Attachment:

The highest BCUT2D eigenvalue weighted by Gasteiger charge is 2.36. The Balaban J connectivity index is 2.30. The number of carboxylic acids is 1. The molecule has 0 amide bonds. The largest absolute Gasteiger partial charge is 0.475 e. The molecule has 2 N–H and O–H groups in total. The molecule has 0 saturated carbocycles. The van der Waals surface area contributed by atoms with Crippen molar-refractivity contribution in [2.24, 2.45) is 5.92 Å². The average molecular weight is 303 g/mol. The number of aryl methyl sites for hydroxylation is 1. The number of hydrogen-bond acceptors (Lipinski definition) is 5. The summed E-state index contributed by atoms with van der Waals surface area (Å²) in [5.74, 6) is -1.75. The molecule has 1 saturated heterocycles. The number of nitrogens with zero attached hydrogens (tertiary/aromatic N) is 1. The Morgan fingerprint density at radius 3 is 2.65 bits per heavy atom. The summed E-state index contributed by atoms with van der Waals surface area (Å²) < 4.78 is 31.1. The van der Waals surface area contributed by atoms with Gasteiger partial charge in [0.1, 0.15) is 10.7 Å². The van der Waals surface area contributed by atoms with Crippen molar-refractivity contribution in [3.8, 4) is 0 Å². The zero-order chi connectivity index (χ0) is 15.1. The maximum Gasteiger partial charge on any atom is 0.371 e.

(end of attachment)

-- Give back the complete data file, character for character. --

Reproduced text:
The highest BCUT2D eigenvalue weighted by Gasteiger charge is 2.36. The Balaban J connectivity index is 2.30. The number of carboxylic acids is 1. The molecule has 0 amide bonds. The largest absolute Gasteiger partial charge is 0.475 e. The molecule has 2 N–H and O–H groups in total. The molecule has 0 saturated carbocycles. The van der Waals surface area contributed by atoms with Crippen molar-refractivity contribution in [2.24, 2.45) is 5.92 Å². The average molecular weight is 303 g/mol. The number of aryl methyl sites for hydroxylation is 1. The number of hydrogen-bond acceptors (Lipinski definition) is 5. The summed E-state index contributed by atoms with van der Waals surface area (Å²) in [5.74, 6) is -1.75. The molecule has 1 saturated heterocycles. The number of nitrogens with zero attached hydrogens (tertiary/aromatic N) is 1. The Morgan fingerprint density at radius 3 is 2.65 bits per heavy atom. The summed E-state index contributed by atoms with van der Waals surface area (Å²) < 4.78 is 31.1. The van der Waals surface area contributed by atoms with Gasteiger partial charge in [0.1, 0.15) is 10.7 Å². The van der Waals surface area contributed by atoms with Crippen molar-refractivity contribution in [3.8, 4) is 0 Å². The zero-order chi connectivity index (χ0) is 15.1. The maximum Gasteiger partial charge on any atom is 0.371 e.